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Skip to comments. Total Information Awareness (TIA) News ^ | 11/25/02 | staff

Posted on 11/25/2002 12:57:08 PM PST by winner45

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Total Information Awareness (TIA)

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The Total Information Awareness project is part of the Defense Advanced Research Projects Agency's Information Awareness Office. The office is headed by Admiral (retired) John Poindexter who is responsible for conceiving the project. TIA purports to capture the "information signature" of people so that the government can track potential terrorists and criminals involved in "low-intensity/low-density" forms of warfare and crime. The goal is to track individuals through collecting as much information about them as possible and using computer algorithms and human analysis to detect potential activity.

The project calls for the development of "revolutionary technology for ultra-large all-source information repositories," which would contain information from multiple sources to create a "virtual, centralized, grand database." This database would be populated by transaction data contained in current databases such as financial records, medical records, communication records, and travel records as well as new sources of information. Also fed into the database would be intelligence data.

A key component of the TIA project is to develop data-mining or knowledge discovery tools that will sort through the massive amounts of information to find patterns and associations. TIA will also develop search tools such as Project Genoa, which Admiral Poindexter's former employer Syntek Technologies, assisted in developing. TIA aims to fund the development of more such tools and data-mining technology to help analysts understand and even "preempt" future action.

A further crucial component is the development of biometric technology to enable the identification and tracking of individuals. DARPA has already funded its "Human ID at a Distance" program, which aims to positively identify people from a distance through technologies such as face recognition or gait recognition. A nationwide identification system would be of great assistance to such a project by providing an easy means to track individuals across multiple information sources.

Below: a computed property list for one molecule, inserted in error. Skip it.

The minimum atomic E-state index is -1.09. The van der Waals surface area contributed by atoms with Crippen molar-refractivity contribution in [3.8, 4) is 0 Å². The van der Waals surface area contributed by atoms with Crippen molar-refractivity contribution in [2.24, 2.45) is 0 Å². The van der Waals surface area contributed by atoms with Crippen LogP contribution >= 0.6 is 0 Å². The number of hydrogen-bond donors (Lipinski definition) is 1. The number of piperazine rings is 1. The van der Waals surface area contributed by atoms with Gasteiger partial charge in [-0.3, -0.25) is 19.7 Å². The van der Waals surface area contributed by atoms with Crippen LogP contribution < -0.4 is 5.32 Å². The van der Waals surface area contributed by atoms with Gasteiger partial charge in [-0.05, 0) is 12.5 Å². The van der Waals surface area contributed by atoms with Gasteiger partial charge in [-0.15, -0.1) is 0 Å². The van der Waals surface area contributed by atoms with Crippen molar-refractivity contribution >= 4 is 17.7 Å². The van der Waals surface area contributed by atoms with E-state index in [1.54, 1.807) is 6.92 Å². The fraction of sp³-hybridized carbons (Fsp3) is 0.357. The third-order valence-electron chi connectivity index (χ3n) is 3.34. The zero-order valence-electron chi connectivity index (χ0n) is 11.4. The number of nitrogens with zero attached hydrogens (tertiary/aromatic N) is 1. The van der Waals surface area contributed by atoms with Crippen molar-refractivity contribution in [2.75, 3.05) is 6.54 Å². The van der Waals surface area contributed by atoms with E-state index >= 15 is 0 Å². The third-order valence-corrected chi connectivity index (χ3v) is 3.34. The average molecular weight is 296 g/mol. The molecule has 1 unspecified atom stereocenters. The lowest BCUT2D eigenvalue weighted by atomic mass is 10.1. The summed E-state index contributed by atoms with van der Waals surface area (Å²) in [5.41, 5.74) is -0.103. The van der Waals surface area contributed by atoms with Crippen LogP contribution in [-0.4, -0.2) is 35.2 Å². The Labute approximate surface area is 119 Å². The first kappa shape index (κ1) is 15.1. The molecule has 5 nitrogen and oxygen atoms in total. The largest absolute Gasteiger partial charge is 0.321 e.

DARPA's Broad Agency Announcement 02-08 soliciting proposals from industry states that the initial plan is for a five year research project into these various technologies. The interim goal is to build "leave-behind prototypes with a limited number of proof-of-concept demonstrations in extremely high risk, high payoff areas." The FBI and the Transportation Security Administration are also working on data-mining projects that will fuse commercial databases, public databases, and intelligence data and had meetings with TIA developers.

DARPA FY03 budget. For TIA budget details see sections on PE 0602301E, Project ST-28 and PE 0603760E, Project CCC-01, and PE 0602301E, Project ST-11.

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Last Updated: November 25, 2002
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TOPICS: Crime/Corruption; Government
KEYWORDS: ohs; oia; tia
Was 1984 a How To Book?
1 posted on 11/25/2002 12:57:08 PM PST by winner45
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To: winner45
Grassley wrote "I am at a loss to understand why DoD resources are being spent on research for domestic law enforcement."

Hey Grassley!
I am at a loss to understand how DoD could get $245 million without your knowing about it.

Did Arthur Andersen take over the Congress and GAO?
2 posted on 11/25/2002 1:02:28 PM PST by APBaer
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To: winner45
Glad to see Epic correcting some information here:

Rep. Armey: Homeland Security Bill Does not Authorize TIA. Communications Daily reports that Majority Leader Dick Armey (R-TX) said that the Homeland Security Bill "…does not authorize, fund or move into the department anything like it (Total Information Awareness)." He further stated that the use of data mining tools in the bill are "…intended solely to authorize the use of advanced techniques to sift through existing intelligence data, not to open a new method of intruding lawful, everyday transactions of American citizens." (Nov. 25)

Emphasis mine. This is a potentially a good use for this agency.

Contrary to a statement of a Defense Department spokesperson that the TIA budget is $10 million, DARPA documents show that it is $245 million for fiscal years 2001-2003.

Yeah, $10 million is diddly for that kind of a project. But I have a suggestion. Spend that $10 million to send 50,000 investigators to a basic class on how to write SQL queries - because a simple one would have identified the DC snipers' Caprice as a lead in their database. A lot of this stuff isn't rocket science.

3 posted on 11/25/2002 1:05:08 PM PST by dirtboy
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To: winner45
Who needs a God when your Gov't is omniscient and omnipotent?
4 posted on 11/25/2002 2:04:06 PM PST by PaxMacian
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To: PaxMacian
and unknowable? as in a mystery.
5 posted on 11/25/2002 2:05:12 PM PST by PaxMacian
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